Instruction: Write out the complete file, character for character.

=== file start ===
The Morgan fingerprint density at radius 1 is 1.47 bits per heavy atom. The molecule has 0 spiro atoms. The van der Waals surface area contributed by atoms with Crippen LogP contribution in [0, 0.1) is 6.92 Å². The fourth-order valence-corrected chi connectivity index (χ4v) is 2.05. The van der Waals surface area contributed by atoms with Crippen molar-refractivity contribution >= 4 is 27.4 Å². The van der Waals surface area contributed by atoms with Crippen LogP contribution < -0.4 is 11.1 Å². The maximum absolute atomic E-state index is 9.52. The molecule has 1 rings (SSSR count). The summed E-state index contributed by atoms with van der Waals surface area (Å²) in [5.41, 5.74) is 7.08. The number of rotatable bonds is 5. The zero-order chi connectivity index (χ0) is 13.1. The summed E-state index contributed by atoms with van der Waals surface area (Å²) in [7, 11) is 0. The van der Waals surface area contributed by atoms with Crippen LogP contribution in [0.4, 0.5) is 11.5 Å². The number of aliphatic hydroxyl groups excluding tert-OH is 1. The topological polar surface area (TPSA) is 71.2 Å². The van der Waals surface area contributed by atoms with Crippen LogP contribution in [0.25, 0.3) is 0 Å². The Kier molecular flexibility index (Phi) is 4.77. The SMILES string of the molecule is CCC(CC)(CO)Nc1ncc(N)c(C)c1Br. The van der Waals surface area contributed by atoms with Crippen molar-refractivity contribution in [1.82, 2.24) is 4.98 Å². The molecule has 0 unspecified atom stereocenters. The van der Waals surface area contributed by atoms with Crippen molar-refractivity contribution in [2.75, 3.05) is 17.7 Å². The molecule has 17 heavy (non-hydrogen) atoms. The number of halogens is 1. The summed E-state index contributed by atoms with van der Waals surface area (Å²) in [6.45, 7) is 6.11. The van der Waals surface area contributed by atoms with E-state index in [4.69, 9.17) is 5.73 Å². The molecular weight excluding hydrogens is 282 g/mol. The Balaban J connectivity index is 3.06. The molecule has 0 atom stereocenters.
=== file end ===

The Morgan fingerprint density at radius 1 is 1.47 bits per heavy atom. The molecule has 0 spiro atoms. The van der Waals surface area contributed by atoms with Crippen LogP contribution in [0, 0.1) is 6.92 Å². The fourth-order valence-corrected chi connectivity index (χ4v) is 2.05. The van der Waals surface area contributed by atoms with Crippen molar-refractivity contribution >= 4 is 27.4 Å². The van der Waals surface area contributed by atoms with Crippen LogP contribution < -0.4 is 11.1 Å². The maximum absolute atomic E-state index is 9.52. The molecule has 1 rings (SSSR count). The summed E-state index contributed by atoms with van der Waals surface area (Å²) in [5.41, 5.74) is 7.08. The number of rotatable bonds is 5. The zero-order chi connectivity index (χ0) is 13.1. The summed E-state index contributed by atoms with van der Waals surface area (Å²) in [7, 11) is 0. The van der Waals surface area contributed by atoms with Crippen LogP contribution in [0.4, 0.5) is 11.5 Å². The number of aliphatic hydroxyl groups excluding tert-OH is 1. The topological polar surface area (TPSA) is 71.2 Å². The van der Waals surface area contributed by atoms with Crippen LogP contribution in [0.25, 0.3) is 0 Å². The Kier molecular flexibility index (Phi) is 4.77. The SMILES string of the molecule is CCC(CC)(CO)Nc1ncc(N)c(C)c1Br. The van der Waals surface area contributed by atoms with Crippen molar-refractivity contribution in [1.82, 2.24) is 4.98 Å². The molecule has 0 unspecified atom stereocenters. The van der Waals surface area contributed by atoms with Crippen molar-refractivity contribution in [2.75, 3.05) is 17.7 Å². The molecule has 17 heavy (non-hydrogen) atoms. The number of halogens is 1. The summed E-state index contributed by atoms with van der Waals surface area (Å²) in [6.45, 7) is 6.11. The van der Waals surface area contributed by atoms with E-state index in [4.69, 9.17) is 5.73 Å². The molecular weight excluding hydrogens is 282 g/mol. The Balaban J connectivity index is 3.06. The molecule has 0 atom stereocenters.